Cancer Surgery Costs Lower for High-Volume Surgeons

Hospital volume has little effect on costs

TUESDAY, July 8 (HealthDay News) -- High-volume surgeons are associated with lower inpatient costs for cancer surgery than low-volume surgeons, while hospital volume has little effect, according to study findings published in the July issue of Medical Care.

Vivian Ho, Ph.D., from Rice University, and Thomas Aloia, M.D., from The Methodist Hospital, both in Houston, examined whether hospital and surgeon volume affected inpatient costs using administrative hospital discharge data from 266,648 patients who received one of six cancer resections from 1989 to 2000.

The researchers found that compared with low-volume surgeons, costs for high-volume surgeons were 5.5 percent lower for pneumonectomy and 10.6 percent lower for esophagectomy for the entire period, and lower for colectomy, rectal resection, pulmonary lobectomy and pancreaticoduodenectomy from 1993-2000. The lowest differential was 4.4 percent for colectomy and 25.6 percent for pancreaticoduodenectomy from 1993-1996. High hospital volume was associated with significantly lower costs for colectomy only, the report indicates.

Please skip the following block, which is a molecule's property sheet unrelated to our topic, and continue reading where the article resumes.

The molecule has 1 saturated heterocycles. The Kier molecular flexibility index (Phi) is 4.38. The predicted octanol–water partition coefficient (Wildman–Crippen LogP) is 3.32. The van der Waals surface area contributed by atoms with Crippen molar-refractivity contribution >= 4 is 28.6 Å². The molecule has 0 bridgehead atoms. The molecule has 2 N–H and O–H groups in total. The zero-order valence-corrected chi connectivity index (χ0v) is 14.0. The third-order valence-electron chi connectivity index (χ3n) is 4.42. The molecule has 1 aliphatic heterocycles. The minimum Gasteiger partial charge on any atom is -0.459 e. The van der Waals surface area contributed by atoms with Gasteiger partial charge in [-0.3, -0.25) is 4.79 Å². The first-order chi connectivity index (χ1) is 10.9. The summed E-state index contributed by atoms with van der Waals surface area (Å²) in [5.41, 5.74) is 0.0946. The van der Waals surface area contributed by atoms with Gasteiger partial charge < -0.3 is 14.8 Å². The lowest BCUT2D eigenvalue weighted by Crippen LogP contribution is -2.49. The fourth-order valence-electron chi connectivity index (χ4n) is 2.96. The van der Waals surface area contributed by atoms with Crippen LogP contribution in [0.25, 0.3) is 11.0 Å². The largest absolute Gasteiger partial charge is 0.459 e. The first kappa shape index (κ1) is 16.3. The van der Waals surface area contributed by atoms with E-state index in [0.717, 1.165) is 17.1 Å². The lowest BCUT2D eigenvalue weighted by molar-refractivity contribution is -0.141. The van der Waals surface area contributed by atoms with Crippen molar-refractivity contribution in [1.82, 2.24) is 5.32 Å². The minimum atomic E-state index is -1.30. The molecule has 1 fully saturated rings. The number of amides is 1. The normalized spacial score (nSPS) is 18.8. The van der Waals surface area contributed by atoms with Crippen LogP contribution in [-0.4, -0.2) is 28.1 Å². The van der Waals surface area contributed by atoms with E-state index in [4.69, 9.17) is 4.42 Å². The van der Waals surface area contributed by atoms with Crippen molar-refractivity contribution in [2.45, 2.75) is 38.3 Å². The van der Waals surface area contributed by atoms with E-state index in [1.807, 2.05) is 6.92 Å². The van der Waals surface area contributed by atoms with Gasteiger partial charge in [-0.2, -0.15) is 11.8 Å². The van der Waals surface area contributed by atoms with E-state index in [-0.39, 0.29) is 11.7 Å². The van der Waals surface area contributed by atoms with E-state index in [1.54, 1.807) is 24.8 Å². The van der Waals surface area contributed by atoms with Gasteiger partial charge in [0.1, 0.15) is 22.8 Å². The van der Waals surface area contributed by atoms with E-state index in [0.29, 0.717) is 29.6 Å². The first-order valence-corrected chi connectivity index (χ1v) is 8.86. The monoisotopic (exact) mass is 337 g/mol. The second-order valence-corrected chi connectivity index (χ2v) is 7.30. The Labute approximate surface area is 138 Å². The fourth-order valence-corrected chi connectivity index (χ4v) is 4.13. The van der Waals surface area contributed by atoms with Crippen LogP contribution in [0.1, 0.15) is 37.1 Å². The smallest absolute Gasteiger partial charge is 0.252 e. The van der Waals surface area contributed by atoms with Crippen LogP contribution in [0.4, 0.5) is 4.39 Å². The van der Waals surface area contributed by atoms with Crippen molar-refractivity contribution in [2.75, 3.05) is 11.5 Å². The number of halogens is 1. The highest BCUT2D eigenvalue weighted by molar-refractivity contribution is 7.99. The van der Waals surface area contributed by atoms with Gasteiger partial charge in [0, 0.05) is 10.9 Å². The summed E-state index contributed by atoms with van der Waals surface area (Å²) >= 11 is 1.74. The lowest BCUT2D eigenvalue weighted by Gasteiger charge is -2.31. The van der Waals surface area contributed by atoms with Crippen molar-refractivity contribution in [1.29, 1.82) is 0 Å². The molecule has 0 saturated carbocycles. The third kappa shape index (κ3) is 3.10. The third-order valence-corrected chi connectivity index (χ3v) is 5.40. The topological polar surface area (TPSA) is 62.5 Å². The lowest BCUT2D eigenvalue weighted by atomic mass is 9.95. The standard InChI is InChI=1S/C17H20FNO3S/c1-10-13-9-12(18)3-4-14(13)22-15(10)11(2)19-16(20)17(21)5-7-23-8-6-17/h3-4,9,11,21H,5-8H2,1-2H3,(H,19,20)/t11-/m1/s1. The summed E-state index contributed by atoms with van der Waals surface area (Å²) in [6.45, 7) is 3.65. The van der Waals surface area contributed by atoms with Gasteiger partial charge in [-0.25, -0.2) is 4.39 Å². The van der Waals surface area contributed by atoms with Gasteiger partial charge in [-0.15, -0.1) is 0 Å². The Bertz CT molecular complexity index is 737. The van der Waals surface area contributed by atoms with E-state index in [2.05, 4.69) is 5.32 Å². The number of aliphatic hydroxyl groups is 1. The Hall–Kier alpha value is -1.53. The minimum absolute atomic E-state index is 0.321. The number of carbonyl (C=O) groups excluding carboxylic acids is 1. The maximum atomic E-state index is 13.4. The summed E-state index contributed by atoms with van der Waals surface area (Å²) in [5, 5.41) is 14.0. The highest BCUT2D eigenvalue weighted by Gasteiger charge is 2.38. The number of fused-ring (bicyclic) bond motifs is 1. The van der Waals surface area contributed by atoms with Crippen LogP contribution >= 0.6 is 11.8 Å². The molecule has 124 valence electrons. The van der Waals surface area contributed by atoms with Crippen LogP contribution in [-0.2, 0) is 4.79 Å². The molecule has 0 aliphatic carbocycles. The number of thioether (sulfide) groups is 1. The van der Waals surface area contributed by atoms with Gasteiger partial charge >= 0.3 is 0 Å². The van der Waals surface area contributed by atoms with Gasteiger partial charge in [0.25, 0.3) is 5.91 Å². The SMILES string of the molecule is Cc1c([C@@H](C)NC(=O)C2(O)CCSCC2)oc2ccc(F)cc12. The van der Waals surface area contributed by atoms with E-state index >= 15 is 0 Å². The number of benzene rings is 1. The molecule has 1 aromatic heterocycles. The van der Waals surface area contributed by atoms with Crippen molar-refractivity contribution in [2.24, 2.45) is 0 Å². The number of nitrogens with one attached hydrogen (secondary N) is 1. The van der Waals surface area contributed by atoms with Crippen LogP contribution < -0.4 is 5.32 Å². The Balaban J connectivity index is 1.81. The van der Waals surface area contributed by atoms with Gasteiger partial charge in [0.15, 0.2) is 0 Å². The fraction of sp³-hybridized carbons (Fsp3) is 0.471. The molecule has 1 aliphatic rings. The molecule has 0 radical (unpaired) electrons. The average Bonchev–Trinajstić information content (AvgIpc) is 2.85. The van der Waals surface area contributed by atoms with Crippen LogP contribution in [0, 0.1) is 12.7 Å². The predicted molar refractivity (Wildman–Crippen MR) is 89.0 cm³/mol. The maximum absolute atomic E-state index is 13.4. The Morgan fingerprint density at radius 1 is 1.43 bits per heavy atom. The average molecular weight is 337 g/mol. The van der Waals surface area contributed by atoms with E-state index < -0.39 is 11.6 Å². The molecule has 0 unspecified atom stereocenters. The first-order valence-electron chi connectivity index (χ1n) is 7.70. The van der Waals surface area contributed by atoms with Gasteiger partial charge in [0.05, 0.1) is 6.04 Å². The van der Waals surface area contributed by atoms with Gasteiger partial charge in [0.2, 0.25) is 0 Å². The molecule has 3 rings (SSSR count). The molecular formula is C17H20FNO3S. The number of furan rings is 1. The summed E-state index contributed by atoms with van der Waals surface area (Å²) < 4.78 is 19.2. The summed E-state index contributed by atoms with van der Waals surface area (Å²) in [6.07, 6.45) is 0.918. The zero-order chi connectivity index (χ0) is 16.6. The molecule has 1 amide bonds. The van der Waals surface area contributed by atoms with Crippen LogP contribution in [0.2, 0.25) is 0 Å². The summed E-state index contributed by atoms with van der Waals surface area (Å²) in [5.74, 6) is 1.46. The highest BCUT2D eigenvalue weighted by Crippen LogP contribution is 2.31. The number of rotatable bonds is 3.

"High surgeon volume, rather than high hospital volume, is associated with lower inpatient cancer surgery costs, and the relationship has become significant in recent years for each cancer procedure examined," Ho and Aloia conclude. "These data suggest that cost savings are best achieved through a surgeon-specific referral program."

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